His and Hers and (this week) Baby’s: Fame and fortune, without the fame

His and Hers is a weekly discussion of a question or topic relating
to marriage. On Friday, my wife and I each write our thoughts on the week’s
topic. I invite others to do the same with their spouses as an exercise in
celebrating marriage.

When you ate Chinese food earlier this week, what message
was in your fortune cookie?

Mrs. Happy’s response

"As the purse becomes empty, the heart becomes full."

This isn’t exactly my idea of a fortune, but if it’s true, then our hearts
are becoming fuller by the minute!

Curt’s response

"Be a Winner."

Yes, the word Winner really was capitalized. The companies that print
these up apparently have no quality control. And since the last few "fortunes"
I’ve gotten have been more like adages than predictions, I think maybe it’s
time that some entrepreneurial Christian started printing Bible
to put
cookies. I don’t know how many Chinese restaurants would buy them, but I’d
prefer reading "Let a man meet a she-bear robbed of her cubs
rather than a fool in his folly" over something like "Be a Winner."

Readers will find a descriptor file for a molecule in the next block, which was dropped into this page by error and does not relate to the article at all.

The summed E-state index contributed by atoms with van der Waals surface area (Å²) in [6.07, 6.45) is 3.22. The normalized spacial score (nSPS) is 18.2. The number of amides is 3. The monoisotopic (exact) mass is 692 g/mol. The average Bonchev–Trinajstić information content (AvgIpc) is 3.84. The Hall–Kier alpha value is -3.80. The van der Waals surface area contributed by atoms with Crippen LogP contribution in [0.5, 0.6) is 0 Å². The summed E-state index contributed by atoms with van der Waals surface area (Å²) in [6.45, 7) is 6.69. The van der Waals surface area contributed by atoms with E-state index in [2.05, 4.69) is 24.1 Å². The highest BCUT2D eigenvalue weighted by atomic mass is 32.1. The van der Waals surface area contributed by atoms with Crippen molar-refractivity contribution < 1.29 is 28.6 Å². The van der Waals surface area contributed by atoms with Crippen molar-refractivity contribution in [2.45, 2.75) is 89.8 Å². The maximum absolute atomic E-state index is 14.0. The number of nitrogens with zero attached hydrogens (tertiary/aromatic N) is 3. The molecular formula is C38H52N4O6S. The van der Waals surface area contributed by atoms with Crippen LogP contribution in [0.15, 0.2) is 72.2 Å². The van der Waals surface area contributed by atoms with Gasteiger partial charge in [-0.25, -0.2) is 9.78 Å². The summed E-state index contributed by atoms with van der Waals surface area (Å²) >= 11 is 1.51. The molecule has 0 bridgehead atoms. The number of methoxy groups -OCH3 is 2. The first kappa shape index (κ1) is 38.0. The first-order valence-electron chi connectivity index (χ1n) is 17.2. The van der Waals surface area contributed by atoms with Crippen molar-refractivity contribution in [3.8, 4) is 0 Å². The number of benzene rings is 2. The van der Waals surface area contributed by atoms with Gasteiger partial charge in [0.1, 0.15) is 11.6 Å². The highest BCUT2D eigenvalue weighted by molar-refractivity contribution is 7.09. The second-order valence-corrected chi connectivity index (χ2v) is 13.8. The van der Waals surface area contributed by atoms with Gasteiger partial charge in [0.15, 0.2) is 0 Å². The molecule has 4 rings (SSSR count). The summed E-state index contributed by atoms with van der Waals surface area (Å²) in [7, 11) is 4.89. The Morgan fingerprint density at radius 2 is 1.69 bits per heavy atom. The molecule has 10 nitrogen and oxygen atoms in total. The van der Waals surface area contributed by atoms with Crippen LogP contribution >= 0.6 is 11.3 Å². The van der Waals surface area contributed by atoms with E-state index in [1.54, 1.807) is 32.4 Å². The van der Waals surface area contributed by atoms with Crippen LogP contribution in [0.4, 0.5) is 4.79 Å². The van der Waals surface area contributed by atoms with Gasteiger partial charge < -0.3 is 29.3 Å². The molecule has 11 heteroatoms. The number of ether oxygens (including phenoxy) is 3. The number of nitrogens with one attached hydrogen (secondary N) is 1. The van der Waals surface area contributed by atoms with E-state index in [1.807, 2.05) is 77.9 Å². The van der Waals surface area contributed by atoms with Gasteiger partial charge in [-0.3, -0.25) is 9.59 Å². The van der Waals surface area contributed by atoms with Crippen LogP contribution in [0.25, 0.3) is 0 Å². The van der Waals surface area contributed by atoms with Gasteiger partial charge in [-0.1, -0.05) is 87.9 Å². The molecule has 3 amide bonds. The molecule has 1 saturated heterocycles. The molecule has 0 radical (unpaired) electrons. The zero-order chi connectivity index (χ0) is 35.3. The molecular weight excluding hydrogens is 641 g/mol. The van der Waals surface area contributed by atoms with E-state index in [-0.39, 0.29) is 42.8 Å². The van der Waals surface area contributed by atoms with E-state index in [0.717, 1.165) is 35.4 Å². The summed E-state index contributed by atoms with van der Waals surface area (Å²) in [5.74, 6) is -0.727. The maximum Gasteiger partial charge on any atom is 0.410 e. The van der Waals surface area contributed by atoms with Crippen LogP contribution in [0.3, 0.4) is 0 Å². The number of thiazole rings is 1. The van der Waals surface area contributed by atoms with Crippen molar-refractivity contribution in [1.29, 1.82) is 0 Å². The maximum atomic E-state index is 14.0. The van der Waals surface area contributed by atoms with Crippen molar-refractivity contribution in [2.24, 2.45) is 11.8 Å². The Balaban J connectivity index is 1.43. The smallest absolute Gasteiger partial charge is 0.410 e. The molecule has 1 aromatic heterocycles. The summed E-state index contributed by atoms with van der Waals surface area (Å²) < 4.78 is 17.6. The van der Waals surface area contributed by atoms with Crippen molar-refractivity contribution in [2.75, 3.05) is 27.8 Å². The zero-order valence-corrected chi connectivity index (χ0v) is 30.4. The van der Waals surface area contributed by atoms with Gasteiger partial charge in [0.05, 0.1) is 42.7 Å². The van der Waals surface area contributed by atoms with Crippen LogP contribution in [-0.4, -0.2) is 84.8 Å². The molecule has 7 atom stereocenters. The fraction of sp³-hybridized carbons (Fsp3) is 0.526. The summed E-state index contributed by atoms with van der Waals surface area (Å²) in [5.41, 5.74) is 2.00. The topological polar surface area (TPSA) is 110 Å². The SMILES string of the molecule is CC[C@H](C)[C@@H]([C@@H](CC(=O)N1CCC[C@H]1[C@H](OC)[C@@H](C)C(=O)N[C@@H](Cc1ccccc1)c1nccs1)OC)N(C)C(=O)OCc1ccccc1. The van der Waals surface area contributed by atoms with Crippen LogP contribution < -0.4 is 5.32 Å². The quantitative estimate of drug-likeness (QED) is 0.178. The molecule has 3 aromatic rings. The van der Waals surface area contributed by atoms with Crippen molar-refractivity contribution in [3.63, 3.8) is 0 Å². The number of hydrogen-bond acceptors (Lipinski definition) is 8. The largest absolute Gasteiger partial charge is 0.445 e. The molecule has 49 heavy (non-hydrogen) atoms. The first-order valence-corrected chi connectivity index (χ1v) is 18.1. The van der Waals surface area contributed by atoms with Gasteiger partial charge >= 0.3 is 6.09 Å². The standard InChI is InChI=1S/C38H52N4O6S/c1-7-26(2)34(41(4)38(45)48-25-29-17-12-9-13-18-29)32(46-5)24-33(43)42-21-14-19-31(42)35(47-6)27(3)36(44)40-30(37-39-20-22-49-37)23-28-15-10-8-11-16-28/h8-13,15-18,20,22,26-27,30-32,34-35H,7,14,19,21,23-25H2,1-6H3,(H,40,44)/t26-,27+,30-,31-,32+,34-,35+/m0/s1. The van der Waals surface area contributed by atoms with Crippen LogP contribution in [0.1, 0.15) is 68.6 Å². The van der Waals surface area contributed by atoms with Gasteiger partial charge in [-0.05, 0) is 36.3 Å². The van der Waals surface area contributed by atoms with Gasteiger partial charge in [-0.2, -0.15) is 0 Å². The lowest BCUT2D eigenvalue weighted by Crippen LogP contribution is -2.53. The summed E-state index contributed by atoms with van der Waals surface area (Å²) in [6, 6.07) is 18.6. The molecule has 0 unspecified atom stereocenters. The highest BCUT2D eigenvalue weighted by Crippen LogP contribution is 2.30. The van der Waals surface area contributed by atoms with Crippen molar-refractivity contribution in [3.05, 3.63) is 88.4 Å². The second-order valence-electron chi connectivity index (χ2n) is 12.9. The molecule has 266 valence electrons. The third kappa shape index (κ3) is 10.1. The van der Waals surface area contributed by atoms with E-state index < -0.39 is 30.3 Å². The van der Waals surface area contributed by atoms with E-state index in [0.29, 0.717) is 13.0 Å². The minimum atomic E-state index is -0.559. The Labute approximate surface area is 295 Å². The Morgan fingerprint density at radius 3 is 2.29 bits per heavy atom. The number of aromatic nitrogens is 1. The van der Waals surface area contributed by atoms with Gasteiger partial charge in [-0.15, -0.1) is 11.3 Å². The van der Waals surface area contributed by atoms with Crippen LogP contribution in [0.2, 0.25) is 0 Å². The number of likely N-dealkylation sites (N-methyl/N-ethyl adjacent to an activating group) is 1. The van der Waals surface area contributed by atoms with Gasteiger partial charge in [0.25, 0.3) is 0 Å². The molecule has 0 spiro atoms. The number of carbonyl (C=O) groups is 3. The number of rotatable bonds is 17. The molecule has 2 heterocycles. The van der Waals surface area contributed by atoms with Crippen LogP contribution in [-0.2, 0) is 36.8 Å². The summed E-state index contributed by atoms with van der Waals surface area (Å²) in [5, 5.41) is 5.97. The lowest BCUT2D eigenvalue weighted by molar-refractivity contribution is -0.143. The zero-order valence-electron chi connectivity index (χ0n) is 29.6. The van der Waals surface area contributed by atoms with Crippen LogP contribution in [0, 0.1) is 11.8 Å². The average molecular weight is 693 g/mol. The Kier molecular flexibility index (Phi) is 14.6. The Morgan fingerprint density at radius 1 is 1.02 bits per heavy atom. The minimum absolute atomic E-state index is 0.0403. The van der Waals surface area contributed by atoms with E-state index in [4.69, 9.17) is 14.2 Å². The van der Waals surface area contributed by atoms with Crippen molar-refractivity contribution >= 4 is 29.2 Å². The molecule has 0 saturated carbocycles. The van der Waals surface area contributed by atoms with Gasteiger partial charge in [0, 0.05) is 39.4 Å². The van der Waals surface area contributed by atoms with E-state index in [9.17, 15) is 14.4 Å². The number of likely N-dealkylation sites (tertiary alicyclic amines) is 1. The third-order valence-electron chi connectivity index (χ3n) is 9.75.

Baby Happy’s response

"You are the guiding star of his existence."

Though I am not yet entirely sure whether I enjoy or detest Chinese food,
I must admit a sense of bafflement concerning the concept of fortune cookies
in general and my fortune in particular. Daddy tells me that the use of a possessive
pronoun without even the hint of an antecedent is never a good idea, but that
even if we knew the "his" that is referenced, any man would be an abject fool
to look to a preborn baby for guidance in his life. I’m not even sure what
Daddy means by all that, but he is the smartest man I’ve ever met so I will

(At least the flip side of the fortune taught me that the Chinese word for
yellow is pronounced huang-se.)

4 thoughts on “His and Hers and (this week) Baby’s: Fame and fortune, without the fame

  1. Here’s one I thought was so good, I keep it in my wallet to remind me…

    “A man’s best possession is a sympathetic wife.”

    True. True.

  2. Capping “Winner” would be acceptable if that was a headline, or if they intended it in the sarcastic sense where it really means “loser”–”That guy’s a real Winner.” Of course in this case, it probably is just something lost in translation.

    My mom always said she had a lot of Chinese food when she carried me and never understood why I didn’t like it. I was about 20 before I finally developed a taste for it. That is one smart baby to even be weighing his tastes or using words like “antecedent”. :)

  3. OK, now that I’ve looked up “antecedent”, I’ll have to make a breif addendum. On a fortune, I’d say it was intentionally vague, so it could potentially apply to anyone who read it. If it said “boyfriend’s” or “husband’s” or “father’s” or “Curt’s”, someone might think they got the wrong fortune. Overanalyzing things like this is like finding out how magic tricks are done–takes away the fun.